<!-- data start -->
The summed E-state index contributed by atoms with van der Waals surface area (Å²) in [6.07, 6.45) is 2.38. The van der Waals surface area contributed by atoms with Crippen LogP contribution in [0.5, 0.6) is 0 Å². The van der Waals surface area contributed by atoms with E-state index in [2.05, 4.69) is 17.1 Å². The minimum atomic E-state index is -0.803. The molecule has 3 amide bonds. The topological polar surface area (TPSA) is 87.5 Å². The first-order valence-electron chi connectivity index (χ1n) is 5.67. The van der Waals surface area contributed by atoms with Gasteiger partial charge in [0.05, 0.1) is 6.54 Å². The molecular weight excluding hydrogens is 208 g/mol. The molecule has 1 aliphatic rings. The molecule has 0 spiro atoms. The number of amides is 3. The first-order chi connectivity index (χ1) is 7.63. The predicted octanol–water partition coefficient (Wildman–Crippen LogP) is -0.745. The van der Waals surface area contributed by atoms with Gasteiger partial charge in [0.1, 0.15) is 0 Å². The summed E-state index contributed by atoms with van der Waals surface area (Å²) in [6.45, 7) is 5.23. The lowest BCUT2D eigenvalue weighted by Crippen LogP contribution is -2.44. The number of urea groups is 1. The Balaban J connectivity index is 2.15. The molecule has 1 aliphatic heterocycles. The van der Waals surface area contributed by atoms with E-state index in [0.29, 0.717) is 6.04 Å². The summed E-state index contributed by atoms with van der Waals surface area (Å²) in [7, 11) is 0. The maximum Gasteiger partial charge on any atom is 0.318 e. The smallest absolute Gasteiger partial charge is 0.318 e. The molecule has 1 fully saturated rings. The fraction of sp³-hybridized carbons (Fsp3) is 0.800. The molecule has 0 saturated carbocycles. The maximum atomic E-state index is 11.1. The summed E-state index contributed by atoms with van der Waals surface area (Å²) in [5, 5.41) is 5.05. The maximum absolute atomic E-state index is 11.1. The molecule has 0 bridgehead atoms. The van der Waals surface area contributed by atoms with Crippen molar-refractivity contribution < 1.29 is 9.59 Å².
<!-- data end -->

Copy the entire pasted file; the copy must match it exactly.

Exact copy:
The summed E-state index contributed by atoms with van der Waals surface area (Å²) in [6.07, 6.45) is 2.38. The van der Waals surface area contributed by atoms with Crippen LogP contribution in [0.5, 0.6) is 0 Å². The van der Waals surface area contributed by atoms with E-state index in [2.05, 4.69) is 17.1 Å². The minimum atomic E-state index is -0.803. The molecule has 3 amide bonds. The topological polar surface area (TPSA) is 87.5 Å². The first-order valence-electron chi connectivity index (χ1n) is 5.67. The van der Waals surface area contributed by atoms with Gasteiger partial charge in [0.05, 0.1) is 6.54 Å². The molecular weight excluding hydrogens is 208 g/mol. The molecule has 1 aliphatic rings. The molecule has 0 spiro atoms. The number of amides is 3. The first-order chi connectivity index (χ1) is 7.63. The predicted octanol–water partition coefficient (Wildman–Crippen LogP) is -0.745. The van der Waals surface area contributed by atoms with Gasteiger partial charge in [0.1, 0.15) is 0 Å². The summed E-state index contributed by atoms with van der Waals surface area (Å²) in [6.45, 7) is 5.23. The lowest BCUT2D eigenvalue weighted by Crippen LogP contribution is -2.44. The number of urea groups is 1. The Balaban J connectivity index is 2.15. The molecule has 1 aliphatic heterocycles. The van der Waals surface area contributed by atoms with E-state index in [0.29, 0.717) is 6.04 Å². The summed E-state index contributed by atoms with van der Waals surface area (Å²) in [7, 11) is 0. The maximum Gasteiger partial charge on any atom is 0.318 e. The smallest absolute Gasteiger partial charge is 0.318 e. The molecule has 1 fully saturated rings. The fraction of sp³-hybridized carbons (Fsp3) is 0.800. The molecule has 0 saturated carbocycles. The maximum atomic E-state index is 11.1. The summed E-state index contributed by atoms with van der Waals surface area (Å²) in [5, 5.41) is 5.05. The maximum absolute atomic E-state index is 11.1. The molecule has 0 bridgehead atoms. The van der Waals surface area contributed by atoms with Crippen molar-refractivity contribution < 1.29 is 9.59 Å².